Language Selection

English French German Italian Portuguese Spanish

Mandrake Derived Distros

Filed under
Linux

Todays special is about Mandrake derived distributions, namely,
OpenMandriva Lx 2014 alpha vs Mageia 4 final vs ROSA 2012 R2 final vs PCLinuxOS 2013.12 final.

In (my limited) testing, I've used the X86_64 versions favoring the KDE desktop, and I've used the NVidia binary drivers provided with each distro.

Here's my experience with each one:

1) OpenMandriva Lx 2014 alpha
This one installed just fine, but would not startup on first boot. Well, it's an alpha version, so this could be understood.

2) Mageia 4 final release
Developers ran across many many bugs during development. In my opinion, they released their final version about two weeks to a month before they should have. Check out their errata website. While I credit Mageia for the publishing this exhaustive list, it's very long.

For me, I couldn't get kdenlive, kate, and kwrite to launch from the menus. Kate and kwrite would launch from a terminal. Kdenlive just wouldn't start at all. This is attributed to an NVidia driver bug on the errata page.

I know the Mageia devs will fix everything, but it seems too bugridden for a final release.

3) PCLinuxOS 2013.12 final
PCLinuxOS has brought in a lot of code from other sources, so it's the furthest from being a Mandrake derived distro listed here. It runs very smooth--and my only criticisms were an older kernel, and the ruby release was only 1.8.7. (In my retirement, I still do some small development, and Ruby is one of my preferred interpreters). I still think PCLinuxOS is the best distro for new linux users.

4) ROSA 2012 R2 final
This was a surprise for me, but ROSA runs very well for me. I still have some testing to do, but it seems a very complete distro, and will remain on my "testing" machine for a while. I'm surprised this distro hasn't been more popular on DistroWatch.

Well, that's it for now, it's ROSA for me, with PCLinuxOS a close second. This could change over the next few months.

More in Tux Machines

GNOME/Unity in Ubuntu

today's howtos

Leftovers: Software (Subsurface, GRUB, GIMP, and Todo.txt)

  • Announcing Subsurface 4.6.4
    The Subsurface development team proudly announces the release 4.6.4 of Subsurface, an open source dive log and dive planning program for Windows, Mac and Linux.
  • Subsurface 4.6.4 Open-Source Dive Log and Planning Tool Adds Many Improvements
    The development team behind the Subsurface open-source dive log and dive planning application was proud to announce the immediate availability for download of the Subsurface 4.6.4 release. Subsurface 4.6.4 is the latest stable version of the popular program developed by Linus Torvalds in collaboration with other developers, and adds a great number of improvements over previous builds. These include a new planner mode to calculate minimum gas, better handling of notes when replanning dives, as well as support for the border width setting in printing templates.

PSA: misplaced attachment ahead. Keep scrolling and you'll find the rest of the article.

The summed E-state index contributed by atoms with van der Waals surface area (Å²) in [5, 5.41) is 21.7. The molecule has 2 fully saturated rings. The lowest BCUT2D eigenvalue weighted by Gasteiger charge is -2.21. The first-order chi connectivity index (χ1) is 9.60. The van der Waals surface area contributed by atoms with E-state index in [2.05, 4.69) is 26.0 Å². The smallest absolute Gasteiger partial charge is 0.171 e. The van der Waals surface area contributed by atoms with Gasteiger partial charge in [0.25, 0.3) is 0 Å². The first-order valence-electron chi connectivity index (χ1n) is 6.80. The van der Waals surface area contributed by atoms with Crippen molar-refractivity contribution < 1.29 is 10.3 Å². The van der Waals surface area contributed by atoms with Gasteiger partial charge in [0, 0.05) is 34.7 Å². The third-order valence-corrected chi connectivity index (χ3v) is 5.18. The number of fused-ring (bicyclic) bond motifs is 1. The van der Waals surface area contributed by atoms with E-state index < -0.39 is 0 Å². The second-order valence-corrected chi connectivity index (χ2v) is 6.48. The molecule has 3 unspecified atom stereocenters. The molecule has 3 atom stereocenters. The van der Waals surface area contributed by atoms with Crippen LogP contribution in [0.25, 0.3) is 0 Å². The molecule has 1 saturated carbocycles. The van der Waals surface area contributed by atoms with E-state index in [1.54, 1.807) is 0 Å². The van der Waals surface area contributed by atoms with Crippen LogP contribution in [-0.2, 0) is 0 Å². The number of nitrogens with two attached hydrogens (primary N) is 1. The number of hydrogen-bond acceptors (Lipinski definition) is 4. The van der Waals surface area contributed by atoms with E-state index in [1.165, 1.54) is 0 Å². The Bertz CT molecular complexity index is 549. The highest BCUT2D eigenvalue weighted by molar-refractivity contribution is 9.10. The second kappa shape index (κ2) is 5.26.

• GRUB 2.02 Bootloader Officially Released with ZFS LZ4 & LVM RAID1 Support, More
    The long-anticipated GRUB 2.02 open-source bootloader software project was finally promoted to the stable channel after being in Beta stages of development for the past few years. The development team took their time to finalize the release of GRUB 2.02, which should soon make its way into the stable software repositories of your favorite operating system, but it's finally here and we want to thank them for all their hard work and the awesome new features and improvements implemented so far.
  • [New] GIMP review
    GIMP (short for GNU Image Manipulation Program) is a free alternative to Photoshop that more than holds its own. But don't think that the lack of a price tag means GIMP is lacking in features; it packs enough punch to genuinely rival Adobe's imaging behemoth. GIMP comes with impressive selection and montage features, various ways to retouch your images, cropping, noise reduction and colour adjustment tools, customisable brushes, gradients and so much more. There's plenty for the more advanced user, too, including layer masks, bezier curves, filters and even an animation package.
  • Todo.txt – A Nifty ToDo Indicator Applet for Ubuntu
    Todo.txt is an extremely simple indicator applet that lets you quickly tick off the tasks contained in your todo.txt file. It lives in the system tray and has options: Edit todo.txt, Clear completed, and refresh. Ultimately, its job is to help you edit your todo.txt file and mark tasks as completed without needing to open a full-fledged text editing application.

Red Hat News